Books that made me stop and think in 2020
The sheer number of hours I’ve spent online since March has made the time spent sitting down with real books all the more precious. I’ve been lucky enough to see a lot of beautiful publications this year, but the ones listed below have really made me stop and reflect on the how and the why of photobooks, and the simple pleasure of looking.
Artist Ben K. Voss made some strange, hieroglyphic drawings in sand and snow; Midge Wattles photographed them to look like anything from star charts to the trails left by burrowing insects. Lillian Wilkie at Chateau International assembled the resulting images into a modest, perfectly-designed book.
Four-colour risograph meets digital offset printing in a full-scale visual assault. Williams elevates his mundane subject matter into a candy-coloured stratosphere where the real world dissolves into hi-viz hallucination. It’s like having Pixy Stix hammered into your eyes. The ‘x’ in the title is a cheeky middle finger to subtlety and restraint.
Arimoto spent eight years travelling to the farthest reaches of Tokyo Prefecture to photograph insects. He also photographed abandoned architecture in the region. The resulting book combines the geeky fascination of the amateur entomologist with a haunting look into a possible and not-too-distant future where the earth is inhabited by enormous velvety arthropods.
The Parameters of our Cage by C. Fausto Cabrera and Alec Soth, Mack
We’ve spent a lot of time this year asking what photography can do to help us find a way out of our present state of perpetual cascading crisis. To ask what photographers can do puts an entirely different spin on the question. The Parameters of Our Cage – a transcript of the correspondence between Soth and prison inmate Cabrera – delivers an answer that is simple in principle but far more difficult in practice: be generous, be humble, be human.
The subject of this book is the fiber optic cables that carry data between Europe and North America, but Sewell’s non-linear approach to shooting, editing and sequencing pulls on the unexpected ways that technology touches our lives. His obscure, poetic logic, along with his beautifully understated images, makes for a compelling combination.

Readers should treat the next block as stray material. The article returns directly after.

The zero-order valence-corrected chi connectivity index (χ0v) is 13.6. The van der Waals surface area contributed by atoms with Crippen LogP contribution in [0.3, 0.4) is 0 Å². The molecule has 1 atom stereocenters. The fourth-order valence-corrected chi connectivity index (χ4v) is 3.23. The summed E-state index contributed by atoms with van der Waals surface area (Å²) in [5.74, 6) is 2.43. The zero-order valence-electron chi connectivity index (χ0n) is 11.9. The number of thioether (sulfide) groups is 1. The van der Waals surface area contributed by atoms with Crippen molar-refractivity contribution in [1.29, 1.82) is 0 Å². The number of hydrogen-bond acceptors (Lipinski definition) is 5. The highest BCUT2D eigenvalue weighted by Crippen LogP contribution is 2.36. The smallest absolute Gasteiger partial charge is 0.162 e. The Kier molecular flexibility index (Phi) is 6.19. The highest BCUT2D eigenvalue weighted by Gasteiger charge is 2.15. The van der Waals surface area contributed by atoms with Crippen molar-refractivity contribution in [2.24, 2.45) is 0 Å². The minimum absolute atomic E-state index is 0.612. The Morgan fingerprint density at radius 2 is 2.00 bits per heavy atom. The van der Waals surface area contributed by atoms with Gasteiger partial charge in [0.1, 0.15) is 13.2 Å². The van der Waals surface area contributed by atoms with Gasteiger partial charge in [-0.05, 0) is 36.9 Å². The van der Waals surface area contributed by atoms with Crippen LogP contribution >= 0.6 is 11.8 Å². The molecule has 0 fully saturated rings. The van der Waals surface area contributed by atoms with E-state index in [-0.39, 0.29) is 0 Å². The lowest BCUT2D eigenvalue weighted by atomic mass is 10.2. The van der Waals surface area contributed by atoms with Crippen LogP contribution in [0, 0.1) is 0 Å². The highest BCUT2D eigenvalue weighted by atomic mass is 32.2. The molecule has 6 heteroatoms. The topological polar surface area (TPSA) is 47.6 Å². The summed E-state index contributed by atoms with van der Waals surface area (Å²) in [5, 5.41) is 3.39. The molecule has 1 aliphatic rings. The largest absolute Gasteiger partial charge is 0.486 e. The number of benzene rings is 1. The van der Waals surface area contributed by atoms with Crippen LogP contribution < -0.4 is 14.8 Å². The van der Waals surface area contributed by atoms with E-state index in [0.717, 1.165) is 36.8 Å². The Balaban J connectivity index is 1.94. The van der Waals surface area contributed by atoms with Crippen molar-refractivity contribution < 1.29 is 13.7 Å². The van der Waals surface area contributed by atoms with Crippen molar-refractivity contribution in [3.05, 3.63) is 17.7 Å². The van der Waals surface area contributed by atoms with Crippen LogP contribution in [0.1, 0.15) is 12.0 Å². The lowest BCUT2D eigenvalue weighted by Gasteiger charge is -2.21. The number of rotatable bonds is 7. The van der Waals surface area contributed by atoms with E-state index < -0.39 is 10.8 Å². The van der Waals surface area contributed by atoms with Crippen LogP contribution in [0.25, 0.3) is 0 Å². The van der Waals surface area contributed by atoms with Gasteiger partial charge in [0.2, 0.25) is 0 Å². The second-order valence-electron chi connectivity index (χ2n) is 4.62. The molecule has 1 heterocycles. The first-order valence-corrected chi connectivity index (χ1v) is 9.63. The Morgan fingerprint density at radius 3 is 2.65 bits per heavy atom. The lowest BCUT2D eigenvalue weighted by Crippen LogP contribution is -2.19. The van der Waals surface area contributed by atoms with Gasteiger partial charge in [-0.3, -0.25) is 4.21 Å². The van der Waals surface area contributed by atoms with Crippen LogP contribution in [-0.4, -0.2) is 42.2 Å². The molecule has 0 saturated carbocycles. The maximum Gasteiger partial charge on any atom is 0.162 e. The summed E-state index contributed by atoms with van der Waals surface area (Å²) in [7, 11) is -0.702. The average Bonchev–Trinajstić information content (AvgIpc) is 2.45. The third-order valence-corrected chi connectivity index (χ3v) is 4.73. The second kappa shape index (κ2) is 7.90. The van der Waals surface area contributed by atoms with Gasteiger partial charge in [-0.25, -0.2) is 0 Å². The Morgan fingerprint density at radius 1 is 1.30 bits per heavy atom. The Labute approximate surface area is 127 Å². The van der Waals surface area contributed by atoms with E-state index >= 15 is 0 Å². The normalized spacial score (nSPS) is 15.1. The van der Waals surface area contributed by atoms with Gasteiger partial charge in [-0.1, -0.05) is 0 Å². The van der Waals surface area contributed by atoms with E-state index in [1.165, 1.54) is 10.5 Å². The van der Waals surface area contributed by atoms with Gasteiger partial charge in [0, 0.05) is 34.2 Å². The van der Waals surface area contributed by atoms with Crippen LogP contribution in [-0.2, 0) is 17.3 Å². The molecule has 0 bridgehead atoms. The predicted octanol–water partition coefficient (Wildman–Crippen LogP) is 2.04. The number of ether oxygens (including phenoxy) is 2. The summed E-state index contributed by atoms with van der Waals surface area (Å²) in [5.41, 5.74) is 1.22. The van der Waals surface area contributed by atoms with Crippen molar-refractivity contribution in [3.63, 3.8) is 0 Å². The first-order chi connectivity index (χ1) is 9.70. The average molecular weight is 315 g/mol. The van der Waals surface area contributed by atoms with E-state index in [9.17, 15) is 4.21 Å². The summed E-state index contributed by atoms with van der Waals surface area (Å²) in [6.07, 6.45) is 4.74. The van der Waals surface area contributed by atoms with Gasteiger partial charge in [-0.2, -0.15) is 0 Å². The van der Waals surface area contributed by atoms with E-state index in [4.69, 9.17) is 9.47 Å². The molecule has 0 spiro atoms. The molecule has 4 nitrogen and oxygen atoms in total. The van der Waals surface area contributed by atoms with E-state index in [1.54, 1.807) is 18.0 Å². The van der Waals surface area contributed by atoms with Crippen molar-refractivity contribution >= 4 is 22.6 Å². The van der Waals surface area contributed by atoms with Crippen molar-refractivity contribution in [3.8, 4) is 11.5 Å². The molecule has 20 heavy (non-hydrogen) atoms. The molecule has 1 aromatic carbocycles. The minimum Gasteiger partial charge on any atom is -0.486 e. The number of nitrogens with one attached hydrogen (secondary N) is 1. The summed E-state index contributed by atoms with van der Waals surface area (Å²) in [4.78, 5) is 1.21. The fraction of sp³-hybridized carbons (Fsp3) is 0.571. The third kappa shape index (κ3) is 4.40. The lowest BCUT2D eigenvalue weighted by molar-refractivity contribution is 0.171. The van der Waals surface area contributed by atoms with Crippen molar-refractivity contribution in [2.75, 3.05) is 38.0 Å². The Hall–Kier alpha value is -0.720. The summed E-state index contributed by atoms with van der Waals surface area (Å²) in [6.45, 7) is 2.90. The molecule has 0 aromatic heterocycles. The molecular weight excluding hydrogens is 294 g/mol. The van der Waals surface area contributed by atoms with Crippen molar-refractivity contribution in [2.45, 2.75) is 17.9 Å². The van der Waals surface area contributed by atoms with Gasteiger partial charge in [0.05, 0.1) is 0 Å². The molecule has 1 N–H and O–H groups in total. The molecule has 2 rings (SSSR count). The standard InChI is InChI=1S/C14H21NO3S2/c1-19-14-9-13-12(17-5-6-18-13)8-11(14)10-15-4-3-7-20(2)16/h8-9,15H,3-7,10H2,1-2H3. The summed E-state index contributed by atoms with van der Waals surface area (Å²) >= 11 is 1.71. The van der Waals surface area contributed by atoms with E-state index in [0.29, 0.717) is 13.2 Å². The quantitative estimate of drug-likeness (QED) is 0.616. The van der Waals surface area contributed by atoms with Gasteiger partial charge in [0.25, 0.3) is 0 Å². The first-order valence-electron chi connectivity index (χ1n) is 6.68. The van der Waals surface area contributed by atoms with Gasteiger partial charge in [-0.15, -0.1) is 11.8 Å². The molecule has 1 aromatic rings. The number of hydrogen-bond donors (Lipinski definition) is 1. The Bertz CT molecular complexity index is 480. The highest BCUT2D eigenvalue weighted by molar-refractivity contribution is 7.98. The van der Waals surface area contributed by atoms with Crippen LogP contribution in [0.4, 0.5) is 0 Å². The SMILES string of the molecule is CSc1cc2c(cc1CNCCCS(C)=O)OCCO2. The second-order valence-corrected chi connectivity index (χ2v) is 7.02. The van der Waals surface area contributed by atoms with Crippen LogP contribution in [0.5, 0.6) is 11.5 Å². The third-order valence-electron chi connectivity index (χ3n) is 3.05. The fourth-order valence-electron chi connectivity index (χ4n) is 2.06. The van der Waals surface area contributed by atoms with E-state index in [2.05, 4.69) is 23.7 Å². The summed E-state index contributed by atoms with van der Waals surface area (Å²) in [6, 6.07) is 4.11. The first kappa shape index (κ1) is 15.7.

As close as it’s possible to get to a perfect collaboration: a photographer whose work is as much about an intricate and mostly invisible process as it is about the resulting images, and a designer (Hans Gremmen) who is at his best when dealing with complex visual information.
Whitefield considers himself more of a land artist than a photographer. His zines (hand-made on a riso machine in his Cornwall studio) are simple but incredibly satisfying documents of his performative engagements with place.
It’s not easy to explain why rock is so engaging as a photographic subject, nor why photographs so often fail to fully register this elusive quality. Blanco manages to embody not just the visual intensity of the Carrara marble quarries that are its subject, but the spatial/tactile appeal of these massively altered landscapes.
NASA’s photographic archive of the last thirteen Apollo missions includes over 33,000 images. Part catalogue, part graphic novel, La Mer de L’Intranquilité combines a selection of these photographs into lavishly beautiful panoramas of the lunar landscape that also hint at the human stories behind the iconic images.
Eugenie Shinkle is a writer and photographer based in London, UK. She is co-editor (with Callum Beaney) of the online photobook platform c4journal
Images: top - Known and Strange Things Pass by Andy Sewell, below - Constructed Landscapes by Dafna Talmor